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Article
March 2002

Violence Exposure, Trauma, and IQ and/or Reading Deficits Among Urban Children

Author Affiliations

From the Division of Neonatal/Perinatal Medicine, Department of Pediatrics, Children's Hospital of Michigan (Drs Delaney-Black and Nordstrom-Klee), the Merrill-Palmer Institute (Dr Ondersma), the Center for Healthcare Effectiveness Research (Drs Ager and Janisse), the College of Nursing (Dr Templin), and the C. S. Mott Center for Human Growth and Development and Department of Obstetrics and Gynecology (Dr Sokol), Wayne State University, Detroit, Mich; and the School of Nursing, University of California, Los Angeles (Dr Covington).

Arch Pediatr Adolesc Med. 2002;156(3):280-285. doi:10.1001/archpedi.156.3.280
Abstract

Background  Exposure to violence in childhood has been associated with lower school grades. However, the association between violence exposure and performance on standardized tests (such as IQ or academic achievement) in children is unknown. It is also not known whether violence exposure itself or subsequent symptoms of trauma are primarily responsible for negative outcomes.

Objective  To examine the relationship between violence exposure and trauma-related distress and standardized test performance among early school-aged urban children, controlling for important potential confounders.

Design  A total of 299 urban first-grade children and their caregivers were evaluated using self-report, interview, and standardized tests.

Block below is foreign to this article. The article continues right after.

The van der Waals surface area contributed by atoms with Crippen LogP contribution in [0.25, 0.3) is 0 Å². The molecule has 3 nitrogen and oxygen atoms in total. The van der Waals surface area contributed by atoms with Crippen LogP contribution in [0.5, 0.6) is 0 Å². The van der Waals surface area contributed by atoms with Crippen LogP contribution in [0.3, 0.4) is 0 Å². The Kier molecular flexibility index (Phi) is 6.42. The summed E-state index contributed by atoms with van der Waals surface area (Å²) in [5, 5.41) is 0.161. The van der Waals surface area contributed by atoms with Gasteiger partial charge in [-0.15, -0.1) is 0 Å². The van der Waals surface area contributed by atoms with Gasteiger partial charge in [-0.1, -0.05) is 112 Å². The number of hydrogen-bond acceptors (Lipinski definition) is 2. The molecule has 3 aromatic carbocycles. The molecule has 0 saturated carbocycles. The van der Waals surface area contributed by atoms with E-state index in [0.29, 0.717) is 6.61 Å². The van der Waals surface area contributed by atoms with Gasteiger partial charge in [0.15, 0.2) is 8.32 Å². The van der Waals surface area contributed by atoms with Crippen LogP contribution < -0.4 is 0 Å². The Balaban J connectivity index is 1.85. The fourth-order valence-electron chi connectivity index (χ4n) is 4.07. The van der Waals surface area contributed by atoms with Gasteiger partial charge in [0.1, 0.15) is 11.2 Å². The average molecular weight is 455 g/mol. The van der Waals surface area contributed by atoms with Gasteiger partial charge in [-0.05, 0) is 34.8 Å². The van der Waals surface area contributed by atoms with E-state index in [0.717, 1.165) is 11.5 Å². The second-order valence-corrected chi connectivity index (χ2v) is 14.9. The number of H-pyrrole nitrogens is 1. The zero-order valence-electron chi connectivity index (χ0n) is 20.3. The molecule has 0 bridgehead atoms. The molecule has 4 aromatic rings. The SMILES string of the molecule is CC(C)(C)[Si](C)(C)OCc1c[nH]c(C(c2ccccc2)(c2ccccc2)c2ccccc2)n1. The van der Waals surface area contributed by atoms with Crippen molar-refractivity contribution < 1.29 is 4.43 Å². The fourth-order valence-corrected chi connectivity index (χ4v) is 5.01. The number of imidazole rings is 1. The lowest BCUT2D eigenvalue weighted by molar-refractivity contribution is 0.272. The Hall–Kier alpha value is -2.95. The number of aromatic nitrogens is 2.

Main Outcome Measures  The child's IQ (Wechsler Preschool and Primary Scale of Intelligence–Revised) and reading ability (Test of Early Reading Ability, second edition) were the outcomes of interest.

Results  After controlling for confounders (child's gender, caregiver's IQ, home environment, socioeconomic status, and prenatal exposure to substance abuse) violence exposure was related to the child's IQ (P = .01) and reading ability (P = .045). Trauma-related distress accounted for additional variance in reading ability (P = .01). Using the derived regression equation to estimate effect sizes, a child experiencing both violence exposure and trauma-related distress at or above the 90th percentile would be expected to have a 7.5-point (SD, 0.5) decrement in IQ and a 9.8-point (SD, 0.66) decrement in reading achievement.

Conclusion  In this study, exposure to violence and trauma-related distress in young children were associated with substantial decrements in IQ and reading achievement.

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